The positive move in risk sentiment makes it tough for the greenback to outperform its rivals early Tuesday. As a result, the U.S. dollar Index fell this morning after Monday's turbulent action and 0.8% rise. Still, the greenback remains near historical highs against its major rivals, owing to expectations that the Federal Reserve will further tighten monetary policy to combat rising inflation. Also, on Monday, a number of Fed officials expressed their commitment to fighting inflation, even at the risk of some economic pain and increased market volatility. In the early European session, U.S. stock index futures are up more than 1%. Later in the day, traders will see the Conference Board's September Consumer Confidence report for fresh momentum.
After losing 0.8% on Monday, the Euro is trading in positive territory early Tuesday. According to European Central Bank (ECB) Chief Economist Philip Lane, the significant rate rises should signal to firms and workers that demand circumstances will be less favorable. Later in the session, ECB President Christine Lagarde will speak at a Bank of France event about the financial stability risks associated with the digitalization of financial services.
Following record low levels yesterday (closed 1.7% lower), the British Pound recovered some ground on Tuesday. Still, the Pound is expected to remain under pressure. Many analysts predict it could soon approach parity or perhaps sink below $1. Investors have examined the recent tax cuts and are wary of the country's budgetary viability. Meanwhile, the Bank of England stated that it is following market developments and would examine the Sterling slide and the new budget plan's impact at its November meeting. Traders are now waiting for the central bank's top economist, Huw Pill, to arrive later in the morning, hoping for some clarity on the next moves taken by the central bank.
The Japanese Yen is 0.35% lower against the U.S. dollar today, continuing its bearish trend. Japan's 10-year government bond yield fell below the central bank's 0.25% upper policy limit this morning, as the Bank of Japan announced a surprise bond-buying operation. The BOJ stated that it is purchasing government securities with maturities ranging from 10 to 25 years for 100 billion yen, as well as bonds with maturities ranging from 5 to 10 years for 150 billion yen. At its September policy meeting, the BOJ reaffirmed its -0.1% goal for short-term interest rates and 0% objective for 10-year government bond yields. This resulted in even greater interest rate differentials with the United States.
The Loonie is recouping some of its losses from yesterday when it fell more than 1% against the U.S. dollar. Traders flocked to the safe-haven greenback in response to increasing growth concerns and the likelihood of increased interest rates. In addition, the price of oil, one of Canada's primary exports, fell to 9-month lows, weighing on Loonie. In terms of monetary policy, Governor Tiff Macklem stated that the Bank of Canada needs to raise interest rates in order to bring inflation back down. Nonetheless, a lower-than-expected inflation reading reduced expectations of how quickly the Bank of Canada will continue to raise interest rates, while the U.S. Federal Reserve has become increasingly hawkish. Elsewhere, Investors are still assessing the impact of Storm Fiona, which hit the country's east coast on Saturday.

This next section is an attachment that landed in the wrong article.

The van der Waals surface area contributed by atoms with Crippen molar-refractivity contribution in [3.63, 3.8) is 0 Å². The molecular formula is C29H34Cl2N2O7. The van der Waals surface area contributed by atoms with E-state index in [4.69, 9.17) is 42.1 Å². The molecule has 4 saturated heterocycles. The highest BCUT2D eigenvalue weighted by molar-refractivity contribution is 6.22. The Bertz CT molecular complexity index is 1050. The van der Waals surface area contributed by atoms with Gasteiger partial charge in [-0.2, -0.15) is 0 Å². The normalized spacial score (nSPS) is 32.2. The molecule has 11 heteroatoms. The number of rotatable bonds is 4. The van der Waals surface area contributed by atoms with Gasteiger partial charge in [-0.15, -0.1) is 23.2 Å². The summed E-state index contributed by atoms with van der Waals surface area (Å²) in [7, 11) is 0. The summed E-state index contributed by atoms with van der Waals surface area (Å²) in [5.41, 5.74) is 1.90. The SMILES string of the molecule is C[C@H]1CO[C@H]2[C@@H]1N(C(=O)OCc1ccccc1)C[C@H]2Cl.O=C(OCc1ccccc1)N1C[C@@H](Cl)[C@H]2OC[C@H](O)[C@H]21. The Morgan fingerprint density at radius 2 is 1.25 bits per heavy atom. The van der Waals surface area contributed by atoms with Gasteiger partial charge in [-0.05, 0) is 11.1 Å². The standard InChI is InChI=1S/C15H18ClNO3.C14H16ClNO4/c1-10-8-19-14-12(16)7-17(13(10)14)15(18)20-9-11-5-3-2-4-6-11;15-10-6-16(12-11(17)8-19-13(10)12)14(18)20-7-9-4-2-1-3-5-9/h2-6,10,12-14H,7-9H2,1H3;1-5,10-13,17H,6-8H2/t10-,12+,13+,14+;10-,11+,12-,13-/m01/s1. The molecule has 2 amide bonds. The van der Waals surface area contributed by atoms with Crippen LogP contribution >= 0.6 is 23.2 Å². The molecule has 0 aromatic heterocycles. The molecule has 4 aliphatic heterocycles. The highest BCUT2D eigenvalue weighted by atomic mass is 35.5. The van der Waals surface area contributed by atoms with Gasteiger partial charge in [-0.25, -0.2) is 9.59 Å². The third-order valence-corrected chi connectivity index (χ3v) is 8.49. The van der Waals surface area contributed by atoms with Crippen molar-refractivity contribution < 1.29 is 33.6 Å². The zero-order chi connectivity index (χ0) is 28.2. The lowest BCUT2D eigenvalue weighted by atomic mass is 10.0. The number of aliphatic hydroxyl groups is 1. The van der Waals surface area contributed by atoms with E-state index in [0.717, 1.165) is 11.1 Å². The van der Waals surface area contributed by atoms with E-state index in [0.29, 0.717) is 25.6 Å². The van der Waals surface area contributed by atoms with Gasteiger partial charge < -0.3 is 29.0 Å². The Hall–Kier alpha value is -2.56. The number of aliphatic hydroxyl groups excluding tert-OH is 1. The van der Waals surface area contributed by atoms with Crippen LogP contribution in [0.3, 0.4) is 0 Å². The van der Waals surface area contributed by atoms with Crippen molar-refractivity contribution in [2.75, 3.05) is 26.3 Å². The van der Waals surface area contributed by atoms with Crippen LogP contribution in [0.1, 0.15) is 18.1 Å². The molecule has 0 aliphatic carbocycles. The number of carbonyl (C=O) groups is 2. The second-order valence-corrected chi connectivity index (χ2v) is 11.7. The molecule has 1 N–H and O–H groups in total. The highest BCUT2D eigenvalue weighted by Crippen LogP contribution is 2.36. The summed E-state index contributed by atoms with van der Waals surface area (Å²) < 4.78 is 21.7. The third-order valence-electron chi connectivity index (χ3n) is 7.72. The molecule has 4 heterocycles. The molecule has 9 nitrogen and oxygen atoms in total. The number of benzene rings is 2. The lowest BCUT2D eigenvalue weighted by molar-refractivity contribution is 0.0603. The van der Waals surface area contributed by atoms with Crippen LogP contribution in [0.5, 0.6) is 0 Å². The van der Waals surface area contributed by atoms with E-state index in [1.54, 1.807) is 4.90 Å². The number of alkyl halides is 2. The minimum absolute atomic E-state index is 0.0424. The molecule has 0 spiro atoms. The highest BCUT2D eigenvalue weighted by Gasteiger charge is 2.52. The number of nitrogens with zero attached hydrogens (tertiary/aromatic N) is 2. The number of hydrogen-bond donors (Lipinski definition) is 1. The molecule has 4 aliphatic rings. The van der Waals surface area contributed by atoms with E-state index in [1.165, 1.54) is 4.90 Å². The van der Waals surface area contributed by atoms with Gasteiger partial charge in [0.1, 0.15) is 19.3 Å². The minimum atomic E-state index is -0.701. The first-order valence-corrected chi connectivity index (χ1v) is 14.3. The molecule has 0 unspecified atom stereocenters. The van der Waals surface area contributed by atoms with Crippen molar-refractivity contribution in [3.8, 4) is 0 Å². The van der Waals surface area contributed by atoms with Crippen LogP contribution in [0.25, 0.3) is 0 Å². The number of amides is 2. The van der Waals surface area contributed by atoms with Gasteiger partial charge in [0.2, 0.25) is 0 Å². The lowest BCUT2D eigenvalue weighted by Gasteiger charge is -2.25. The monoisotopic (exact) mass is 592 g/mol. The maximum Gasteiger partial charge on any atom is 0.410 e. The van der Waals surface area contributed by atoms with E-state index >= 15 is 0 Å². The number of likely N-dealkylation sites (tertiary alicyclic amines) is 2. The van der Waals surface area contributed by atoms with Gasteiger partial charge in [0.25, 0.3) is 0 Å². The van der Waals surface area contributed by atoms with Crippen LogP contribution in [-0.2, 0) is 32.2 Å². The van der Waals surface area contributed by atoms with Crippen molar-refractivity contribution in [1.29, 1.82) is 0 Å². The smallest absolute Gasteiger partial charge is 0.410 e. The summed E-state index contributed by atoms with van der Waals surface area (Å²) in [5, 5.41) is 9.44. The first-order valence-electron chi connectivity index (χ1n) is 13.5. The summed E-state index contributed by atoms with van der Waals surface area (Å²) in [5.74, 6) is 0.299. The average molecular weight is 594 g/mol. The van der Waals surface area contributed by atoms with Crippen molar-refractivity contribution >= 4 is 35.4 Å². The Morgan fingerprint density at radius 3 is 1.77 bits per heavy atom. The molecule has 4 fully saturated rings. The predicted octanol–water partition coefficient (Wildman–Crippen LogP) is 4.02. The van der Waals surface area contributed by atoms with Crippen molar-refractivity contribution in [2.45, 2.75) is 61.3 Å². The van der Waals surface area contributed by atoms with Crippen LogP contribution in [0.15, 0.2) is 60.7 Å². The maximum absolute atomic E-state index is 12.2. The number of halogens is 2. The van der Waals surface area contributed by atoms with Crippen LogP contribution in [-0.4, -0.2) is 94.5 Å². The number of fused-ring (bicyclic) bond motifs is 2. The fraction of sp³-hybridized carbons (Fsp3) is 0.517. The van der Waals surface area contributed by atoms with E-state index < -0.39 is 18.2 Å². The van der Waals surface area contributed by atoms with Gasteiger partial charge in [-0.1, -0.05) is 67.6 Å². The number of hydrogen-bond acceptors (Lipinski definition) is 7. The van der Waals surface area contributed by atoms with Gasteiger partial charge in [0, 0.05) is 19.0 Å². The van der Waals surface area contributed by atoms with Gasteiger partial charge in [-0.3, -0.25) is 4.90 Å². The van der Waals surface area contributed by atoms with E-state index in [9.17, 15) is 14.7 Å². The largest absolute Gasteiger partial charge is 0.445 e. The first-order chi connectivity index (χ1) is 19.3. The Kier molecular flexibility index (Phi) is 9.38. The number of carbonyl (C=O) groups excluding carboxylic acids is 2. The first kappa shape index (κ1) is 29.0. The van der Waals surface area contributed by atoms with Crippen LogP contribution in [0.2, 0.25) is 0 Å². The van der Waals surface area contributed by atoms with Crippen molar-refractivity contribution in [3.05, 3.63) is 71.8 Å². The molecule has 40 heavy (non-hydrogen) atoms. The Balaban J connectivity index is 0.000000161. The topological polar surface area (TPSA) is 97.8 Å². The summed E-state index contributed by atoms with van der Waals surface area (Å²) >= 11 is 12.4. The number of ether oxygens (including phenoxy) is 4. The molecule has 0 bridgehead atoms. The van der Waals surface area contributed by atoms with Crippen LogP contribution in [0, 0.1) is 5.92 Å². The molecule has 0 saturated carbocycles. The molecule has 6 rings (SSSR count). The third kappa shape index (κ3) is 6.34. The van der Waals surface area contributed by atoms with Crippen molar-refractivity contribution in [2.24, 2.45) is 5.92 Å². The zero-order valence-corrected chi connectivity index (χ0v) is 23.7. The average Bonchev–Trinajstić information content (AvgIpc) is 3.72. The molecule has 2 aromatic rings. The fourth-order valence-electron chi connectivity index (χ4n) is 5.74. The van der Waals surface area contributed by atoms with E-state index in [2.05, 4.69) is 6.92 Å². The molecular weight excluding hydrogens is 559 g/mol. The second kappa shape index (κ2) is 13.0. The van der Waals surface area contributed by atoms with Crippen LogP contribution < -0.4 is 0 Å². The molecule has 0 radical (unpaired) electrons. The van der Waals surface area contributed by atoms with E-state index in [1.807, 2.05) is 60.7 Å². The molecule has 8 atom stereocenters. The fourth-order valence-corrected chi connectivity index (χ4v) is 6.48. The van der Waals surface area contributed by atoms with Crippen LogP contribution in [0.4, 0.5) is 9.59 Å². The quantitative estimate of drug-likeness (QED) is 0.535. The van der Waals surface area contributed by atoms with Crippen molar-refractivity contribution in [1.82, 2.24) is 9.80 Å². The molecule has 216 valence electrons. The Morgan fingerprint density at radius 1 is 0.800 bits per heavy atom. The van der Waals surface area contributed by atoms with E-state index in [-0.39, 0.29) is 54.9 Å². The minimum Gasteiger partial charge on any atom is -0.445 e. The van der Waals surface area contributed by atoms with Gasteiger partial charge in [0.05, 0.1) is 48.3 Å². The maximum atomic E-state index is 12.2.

The Mexican Peso fell (0.79%) yesterday for the second day in a row as the U.S. dollar and treasury yields continued to rise, putting pressure on emerging-market currencies. For the second day in a row, one-month USD/MXN implied volatility rose to 12.86%, the most in more than two months. Mexico's swap rates rose on Monday, extending last week's gains as U.S. yields rose. This week's important local driver is the Bank of Mexico's rate announcement on September 29. Bloomberg questioned 19 analysts, and all of them predicted a 75 basis point increase to 9.25%.
Despite new central bank measures to preserve the currency, China's Yuan fell further on Tuesday, as fresh hawkish words from U.S. Federal Reserve officials pointed to additional dollar gains. The Yuan's midpoint fell to a new 27-month low on Monday, despite the People's Bank of China (PBOC) reintroducing a 20% FX forward risk premium to discourage dollar purchases. If the current Yuan slide continues, the PBOC has more instruments at its disposal to stop losses, such as directing state banks to sell dollars or limiting the supply of offshore Yuan, and analysts believe they will use them if necessary. Analysts also stated that good economic fundamentals are critical to the Yuan's support.
The Brazilian currency started the week on the wrong foot (closed 2% lower on a Monday), marked by external risk aversion. In addition, the headlines of the grind of the Pound sterling over the new tax cut scheme have dialed in further risk aversion in the markets. In this scenario extending to several other developed economies, emerging currencies, including the Real, can be tested again. While several Central Banks discuss rate increases, the Central Bank Brazilian looks like it has reached the end of its monetary tightening cycle to 13.75%. Most recently, inflation slowed to 8.7% in the 12-month period. Elsewhere, election results predicting Bolsonaro’s defeat are expected to ramp up volatility in the Brazilian markets and could bring more violence to an already polarized country.